The compounds in pumpkin seeds have a diuretic effect and appear to reduce inflammation. This helps the bladder empty and reduces prostate discomfort. Some of the improvements are thought to be due to the high amounts of linoleic acid (a type of fatty acid in pumpkin) and vitamin-E content in pumpkin seeds [source].
Adding pumpkin to your diet
There are no specific recommendations for pumpkin intake. To make things easy, you can follow the USDA (U.S. Department of Agriculture) recommendations. The USDA guideline suggests women 19-50 years of age eat 5 ½ cups of red and orange colored vegetables per week [source].
This would be a little under a cup per day from this color group. One cup of mashed pumpkin is considered a one-cup serving. A variety of foods are suggested to meet this color group recommendation.
|Amount of Red & Orange Vegetables Per Week|
|2-3 yrs||2½ cups|
|4-8 yrs||3 cups|
|9-13 yrs||4 cups|
|14-18 yrs||5½ cups|
|9-13 yrs||5½ cups|
|14-18 yrs||6 cups|
|19-30 yrs||5½ cups|
|31-50 yrs||5½ cups|
|51+ yrs||4 cups|
|19-30 yrs||6 cups|
|31-50 yrs||6 cups|
|51+ yrs||5½ cups|
Cooking with Pumpkin
When cooking with fresh pumpkin, the smaller sugar pumpkins are recommended. They tend to be sweeter and less stringy compared to the larger “jack-o-lantern” variety [source].
Cooking pumpkin improves the availability of the carotenoids (e.g., beta-carotene), but do not overcook it. Just like any other vegetable, overcooking will reduce nutrients and decrease flavor [source]. If you boil pumpkin and see orange color in the water, you can bet you have lost some of the valuable beta-carotene.
Ways to Use Pumpkin
Pumpkin is very versatile. It can be baked, boiled, stir-fried, roasted, steamed, and microwaved. After cooking, the flesh can be eaten right from the pumpkin’s shell. The firm flesh is excellent in soups, stews, and chili. You can roast pumpkin along with onions and other vegetables. Puree it in a blender or food processor and use it as a base in pasta sauces, lasagna, ravioli, pancakes, bread, muffins, and scones. You can freeze it or buy it frozen and add it to smoothies.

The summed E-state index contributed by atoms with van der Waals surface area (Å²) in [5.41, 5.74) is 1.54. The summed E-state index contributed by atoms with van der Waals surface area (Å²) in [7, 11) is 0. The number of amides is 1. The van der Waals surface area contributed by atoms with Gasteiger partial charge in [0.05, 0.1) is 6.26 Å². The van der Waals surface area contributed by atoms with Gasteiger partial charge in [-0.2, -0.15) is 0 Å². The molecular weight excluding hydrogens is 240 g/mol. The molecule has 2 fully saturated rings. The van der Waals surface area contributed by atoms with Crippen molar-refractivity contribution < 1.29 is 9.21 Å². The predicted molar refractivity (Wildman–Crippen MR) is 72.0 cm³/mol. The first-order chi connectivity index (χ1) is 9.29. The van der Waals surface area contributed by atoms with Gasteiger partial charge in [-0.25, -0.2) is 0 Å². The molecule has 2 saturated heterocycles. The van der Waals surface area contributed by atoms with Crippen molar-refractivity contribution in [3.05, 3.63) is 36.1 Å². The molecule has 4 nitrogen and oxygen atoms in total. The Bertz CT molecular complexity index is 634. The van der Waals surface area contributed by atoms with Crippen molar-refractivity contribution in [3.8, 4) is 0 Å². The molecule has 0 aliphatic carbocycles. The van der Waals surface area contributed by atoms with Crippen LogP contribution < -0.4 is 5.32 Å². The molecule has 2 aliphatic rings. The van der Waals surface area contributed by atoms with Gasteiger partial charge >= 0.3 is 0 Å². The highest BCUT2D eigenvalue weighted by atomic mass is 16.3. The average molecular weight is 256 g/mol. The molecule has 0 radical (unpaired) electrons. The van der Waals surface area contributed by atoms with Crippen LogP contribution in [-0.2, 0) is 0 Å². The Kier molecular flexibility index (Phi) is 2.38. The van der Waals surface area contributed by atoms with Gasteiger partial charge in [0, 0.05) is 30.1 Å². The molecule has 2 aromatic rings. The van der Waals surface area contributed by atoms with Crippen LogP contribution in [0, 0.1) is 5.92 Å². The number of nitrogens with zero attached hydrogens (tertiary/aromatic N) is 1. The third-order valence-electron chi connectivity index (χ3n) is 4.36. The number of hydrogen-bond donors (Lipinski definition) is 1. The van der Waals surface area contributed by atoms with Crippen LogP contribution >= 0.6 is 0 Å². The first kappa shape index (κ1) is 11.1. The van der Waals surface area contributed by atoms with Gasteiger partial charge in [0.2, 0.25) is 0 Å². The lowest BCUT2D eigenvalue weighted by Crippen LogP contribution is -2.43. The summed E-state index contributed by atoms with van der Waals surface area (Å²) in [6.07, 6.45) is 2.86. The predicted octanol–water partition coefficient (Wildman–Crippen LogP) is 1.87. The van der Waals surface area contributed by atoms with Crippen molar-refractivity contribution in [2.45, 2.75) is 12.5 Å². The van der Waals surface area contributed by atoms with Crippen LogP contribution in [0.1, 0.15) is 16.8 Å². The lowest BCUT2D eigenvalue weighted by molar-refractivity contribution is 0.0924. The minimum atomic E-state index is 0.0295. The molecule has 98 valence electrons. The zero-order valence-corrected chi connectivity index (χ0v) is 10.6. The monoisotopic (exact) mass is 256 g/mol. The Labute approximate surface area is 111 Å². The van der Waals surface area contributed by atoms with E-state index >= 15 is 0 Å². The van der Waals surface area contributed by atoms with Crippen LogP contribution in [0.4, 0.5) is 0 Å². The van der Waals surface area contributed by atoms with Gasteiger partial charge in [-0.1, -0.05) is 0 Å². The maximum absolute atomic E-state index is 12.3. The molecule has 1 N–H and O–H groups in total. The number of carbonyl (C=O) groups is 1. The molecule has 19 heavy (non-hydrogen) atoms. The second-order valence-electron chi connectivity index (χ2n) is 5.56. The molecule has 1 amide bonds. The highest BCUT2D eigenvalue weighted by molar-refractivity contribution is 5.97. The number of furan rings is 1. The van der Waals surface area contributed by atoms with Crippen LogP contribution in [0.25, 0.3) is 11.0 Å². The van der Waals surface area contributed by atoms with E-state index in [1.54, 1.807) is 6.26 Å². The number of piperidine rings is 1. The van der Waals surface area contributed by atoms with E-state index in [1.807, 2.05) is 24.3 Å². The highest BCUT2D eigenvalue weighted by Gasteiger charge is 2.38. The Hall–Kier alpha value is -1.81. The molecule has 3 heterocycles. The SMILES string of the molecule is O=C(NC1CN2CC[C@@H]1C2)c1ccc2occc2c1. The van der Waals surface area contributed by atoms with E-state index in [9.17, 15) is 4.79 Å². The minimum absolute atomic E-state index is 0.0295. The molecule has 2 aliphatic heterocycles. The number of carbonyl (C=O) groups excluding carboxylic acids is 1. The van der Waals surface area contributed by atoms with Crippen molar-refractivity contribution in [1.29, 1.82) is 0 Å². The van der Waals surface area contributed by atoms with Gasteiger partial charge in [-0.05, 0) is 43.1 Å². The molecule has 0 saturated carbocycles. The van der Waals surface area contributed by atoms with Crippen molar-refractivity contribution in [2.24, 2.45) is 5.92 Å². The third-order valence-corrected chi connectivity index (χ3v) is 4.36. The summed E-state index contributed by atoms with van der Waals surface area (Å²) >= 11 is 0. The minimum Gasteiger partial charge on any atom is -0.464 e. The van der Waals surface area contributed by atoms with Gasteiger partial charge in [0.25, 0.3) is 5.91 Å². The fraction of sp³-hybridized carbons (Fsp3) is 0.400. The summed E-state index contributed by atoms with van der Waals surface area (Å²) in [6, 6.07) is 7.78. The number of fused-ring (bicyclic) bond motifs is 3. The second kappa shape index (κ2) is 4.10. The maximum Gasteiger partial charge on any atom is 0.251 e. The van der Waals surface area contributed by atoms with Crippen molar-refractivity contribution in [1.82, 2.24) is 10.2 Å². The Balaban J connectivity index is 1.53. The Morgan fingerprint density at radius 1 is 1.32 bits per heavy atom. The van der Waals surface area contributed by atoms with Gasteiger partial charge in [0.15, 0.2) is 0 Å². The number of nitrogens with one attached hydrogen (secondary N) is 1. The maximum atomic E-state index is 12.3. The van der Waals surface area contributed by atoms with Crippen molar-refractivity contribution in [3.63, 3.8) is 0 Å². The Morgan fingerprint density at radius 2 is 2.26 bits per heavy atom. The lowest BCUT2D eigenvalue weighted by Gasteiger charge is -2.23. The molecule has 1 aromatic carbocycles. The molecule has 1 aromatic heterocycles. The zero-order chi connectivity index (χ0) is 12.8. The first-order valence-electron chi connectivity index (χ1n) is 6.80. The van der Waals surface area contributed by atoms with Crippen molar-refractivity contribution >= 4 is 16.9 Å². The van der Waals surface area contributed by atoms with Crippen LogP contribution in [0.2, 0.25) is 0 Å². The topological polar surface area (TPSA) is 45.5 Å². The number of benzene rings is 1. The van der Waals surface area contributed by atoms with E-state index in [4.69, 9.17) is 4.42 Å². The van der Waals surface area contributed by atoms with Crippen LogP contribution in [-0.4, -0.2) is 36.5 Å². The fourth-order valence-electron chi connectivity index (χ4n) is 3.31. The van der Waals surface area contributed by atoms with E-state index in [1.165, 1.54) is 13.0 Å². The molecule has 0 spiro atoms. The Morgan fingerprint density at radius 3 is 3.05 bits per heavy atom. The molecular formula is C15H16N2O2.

Pumpkin seeds, also called pepitas, are delicious. They can be eaten husk (outer shell) and all. They make a wonderful snack. Toss them with olive oil and bake them. Eat them plain or season them with salt, chili powder, or cinnamon. Add the seed without the shell to granola, yogurt, hot or cold cereal, salads, or overnight oat.
You can also add pumpkin seed oil to recipes as a natural flavor enhancer. It has a rich nutty flavor similar to roasted pumpkin seeds. Try using it in salads and marinades. Add it to eggs, vegetables, and soups. Or dip your bread in it.
Canned Pumpkin Puree Versus Pumpkin Pie Mix
Using canned pumpkin puree is a great way to eat pumpkin all year. It is best to use unflavored canned pumpkin rather than pumpkin pie mix (filling). Canned pumpkin puree is much like the pumpkin you cook at home. It is basically mashed pumpkin. Pumpkin pie filling is often loaded with sugar, added salt, and higher calories. You would not want to add this to your savory dishes. Look for 100% pumpkin products without the added salt or sugar [source].
Speaking of added sugar, beware of pumpkin spice beverages. Many have little actual pumpkin, if any, and are typically loaded with sugar. A 16 oz. Starbucks’ Pumpkin Spice Latte has 52 grams of carbohydrate – 50 grams are from sugar! [source].
Are there any cons?
Pumpkin products are generally well-tolerated, and adverse effects to pumpkin seeds, or its oil are rare. However, there are a couple of potential risks. It is possible to over-consume beta-carotene. Large doses can turn the skin a yellow-orange color. This is not typically seen with food and is reversible once intake is reduced. High doses of beta-carotene from dietary supplements can increase the risk of lung cancer in at-risk people, like smokers [source].
People taking lithium should consult with their healthcare provider before adding a lot of pumpkin to their diet. Pumpkins can interact with lithium. Pumpkin might alter how the body eliminates lithium, which could lead to elevated levels in the body.
There is more to pumpkin than jack-o-lanterns and pie. Pumpkin is incredibly nutritious and can help you reduce the risk of disease. It is versatile and delicious. Get creative and make it a staple vegetable in your house all year long.